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Policies and Protocols for Interoperability, Cyber-Security, and Resilience

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Policies and Protocols for Interoperability, Cyber-Security, and Resilience GRIDSCHOOL 2010 MARCH 8-12, 2010 RICHMOND, VIRGINIA INSTITUTE OF PUBLIC UTILITIES – PowerPoint PPT presentation

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Title: Policies and Protocols for Interoperability, Cyber-Security, and Resilience


1
Policies and Protocols for Interoperability,
Cyber-Security, and Resilience
  • GridSchool 2010
  • March 8-12, 2010 ? Richmond, Virginia
  • Institute of Public Utilities
  • Argonne National Laboratory
  • Dr. John C. Hoag
  • School of Information and Telecommunication
    Systems
  • Consortium for Energy, Economics and the
    Environment
  • Ohio University
  • hoagj_at_ohio.edu ? 877-660-4624
  • Do not cite or distribute without permission

MICHIGAN STATE UNIVERSITY
2
Themes of Todays Talk
  • General design elements like protocols,
    methodologies, security mechanisms, and control
    systems
  • Standards organizations, relevant documents,
    status
  • Research and practice gaps

3
Outline of first part, systems design
  • Interoperability and protocols
  • Security
  • Methodology
  • Conferral of degrees

4
Interoperability
  • We start here because of statute. Cyber security
    (CS) is more important now and in the future.
  • Hardware interconnects software interoperates.
  • End-to-End Principle systems must work together
    regardless of
  • What connects them
  • Their underlying platforms
  • Without interoperability, we simply bridge
    systems. Security infers that we
    compartmentalize subsystems anyway.

5
Interoperation, demonstrating end-to-end nature
6
Interoperation concealing non-dependent features
7
Principles for Interoperation
  • Protocols exist for every software layer. Their
    scope includes
  • Syntax, structure of message
  • Semantics, meaning of elements in context
  • Per layer, there is a PDU, Protocol Data Unit
  • Fixed or variable length
  • Numeric address scheme, global or local
  • Payload
  • Optional internal error detection/correction
    scheme
  • Protocols can be de facto or de jure open or
    closed/proprietary
  • Show Me rule Internet-related protocols must
    work before consideration as a standard

8
Interoperability Design Factoids
  • TCP/IP and OSI are common layered protocol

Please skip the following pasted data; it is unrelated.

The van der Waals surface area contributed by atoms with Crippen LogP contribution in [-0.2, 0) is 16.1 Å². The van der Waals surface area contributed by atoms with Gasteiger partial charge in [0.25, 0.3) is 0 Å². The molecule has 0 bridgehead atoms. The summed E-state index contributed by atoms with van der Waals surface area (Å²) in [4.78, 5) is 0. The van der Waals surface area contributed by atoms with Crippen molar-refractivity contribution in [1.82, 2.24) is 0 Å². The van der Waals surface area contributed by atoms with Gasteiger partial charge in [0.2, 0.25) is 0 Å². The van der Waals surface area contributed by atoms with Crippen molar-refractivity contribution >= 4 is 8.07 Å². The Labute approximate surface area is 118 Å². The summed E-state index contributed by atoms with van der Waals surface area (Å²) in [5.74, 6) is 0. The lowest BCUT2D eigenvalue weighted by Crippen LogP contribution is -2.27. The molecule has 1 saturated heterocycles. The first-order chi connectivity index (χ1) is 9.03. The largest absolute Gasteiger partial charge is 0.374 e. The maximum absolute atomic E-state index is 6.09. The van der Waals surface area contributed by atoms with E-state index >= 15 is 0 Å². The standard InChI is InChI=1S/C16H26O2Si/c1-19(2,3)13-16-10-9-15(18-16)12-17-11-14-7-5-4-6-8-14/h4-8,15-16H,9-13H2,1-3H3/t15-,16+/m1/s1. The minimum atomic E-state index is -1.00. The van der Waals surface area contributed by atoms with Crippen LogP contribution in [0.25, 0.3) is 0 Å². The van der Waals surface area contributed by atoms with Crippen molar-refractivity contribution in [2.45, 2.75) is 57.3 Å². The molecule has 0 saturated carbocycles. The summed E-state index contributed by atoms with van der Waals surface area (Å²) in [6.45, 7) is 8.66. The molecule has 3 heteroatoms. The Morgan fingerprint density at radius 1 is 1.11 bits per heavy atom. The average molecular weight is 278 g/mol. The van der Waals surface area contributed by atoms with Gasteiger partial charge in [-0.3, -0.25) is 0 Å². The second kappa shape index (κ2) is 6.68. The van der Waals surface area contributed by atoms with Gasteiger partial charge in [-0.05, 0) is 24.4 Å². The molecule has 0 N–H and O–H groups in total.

architectures
  • Principles
  • Communications substrate
  • Stable and reusable
  • Embedded in network devices (router,
    switch)embedded
  • End-to-End Transport services
  • Part of operating system, reside in computers
    (hosts)
  • Know context, are necessary for reliable
    messaging
  • Applications
  • Dumb Networks prevail intelligence resides in
    endpoints/hosts

9
Security, Prelude
  • What is necessary and sufficient?
  • Firewalls are necessary but not sufficient
  • Cryptography is necessary but not sufficient
  • Security Policies (rules) are necessary but not
    sufficient
  • Concept of perimeter is not valid due to
    mobility
  • Are security standards (or certifications)
    necessary or sufficient?

10
Security, snapshot today
  • Largest threats
  • DDoS distributed denial of service attacks
    e.g., botnets
  • Exfiltration of data
  • No platform is invulnerable some have higher
    value as targets (HVT)
  • Many platform services needlessly run
    privileged as superuser, thus targets of
    exploits. Virus authors know this!
  • Solution turn off unnecessary services
  • Solution run as little as possible as superuser
  • Solution compartmentalize access to all
    resources
  • Solution self-check integrity for unauthorized
    code and config mods

11
Security Tools and Techniques
  • Network security has two verbs permit and deny
    (traffic)
  • Based on source or destination address, protocol,
    etc.
  • Tools and techniques (very important)
  • Stateless (context-free) and stateful deductive
    filters
  • Intrusion detection and prevention inductive
    alerters/filters
  • Distributed detection (probes) and directed
    response
  • These expire after use
  • Preferred crypto system, PKI, based on
    publicprivate key pairing
  • Strong, situational, multi-phase credential
    authentication
  • by user AND device AND session

12
Recognized Systems Development Methodologies
  • Cf. Lifecycle
  • Waterfall Each phase has work products subject
    to review
  • Analysis, requirements, and specification
  • Architecture (feasible technology choices)
  • Detailed Design
  • Implementation, Test, Acceptance Operation and
    Maintenance
  • Cyclic
  • Emphasis on prototype
  • Add features incrementally
  • Underlying goal is risk avoidance
  • Note Neither type begins with standards
    development!

13
Outline of second part, Standards
  • Standards activities
  • Relevant Standards
  • Comments

14
Standards Activities, Public
  • NIST, EISA (2007)
  • responsibility to coordinate development of a
    framework for interoperability of SG devices
  • Cyber Security Coordination Task Group (now CSWG)
  • Work product NISTIR 7168, second draft February
    2010
  • NERC Bulk Power, 8 CIP Standards
  • DHS
  • CSWG Control Systems WG, for SCADA
  • NPPD National Protection Programs Directorate
  • CSC Cybersecurity and Communications
  • NCSD National Cyber Security Division CERT
    alerts STORM
  • IP NIPP, 18 sectors
  • NSA crypto NOC-of-last-resort contributed
    SELinux
  • USDoE National Labs
  • LBNL OpenADR

15
Standards Activities, Non-Public
  • Hierarchy
  • ISO
  • IEC.ch
  • TC57 Power systems mgmt and associated
    information exchange
  • ANSI
  • IEEE
  • Committee 802, LAN networking including wireless
  • Committee P1901, PLC, ISP-neutral
  • Committee P2030, SG interoperability
  • EPRI UCA, Intelligrid
  • DNP.org DNP3 protocol
  • Google.org PowerMeter
  • Manufacturer Alliances HomePlug, ZigBee, Wi-Fi

16
DNP
  • Evolution of MODICON, Ladder Logic, Programmable
    Load Controller
  • Effective for automation, closed loop control
    (PID)
  • Scope substations, relays, etc., pre-IED
  • outstation PC is gateway from PLC nodes to
    network, SCADA
  • Upstream connections via dialup and LAN
  • Application-layer protocol of coded messages
  • Device addresses custom to utility
  • Parameter selection and values unique to device
    instance
  • Polled or event-driven traffic
  • Comment can be kept confidential with integrity,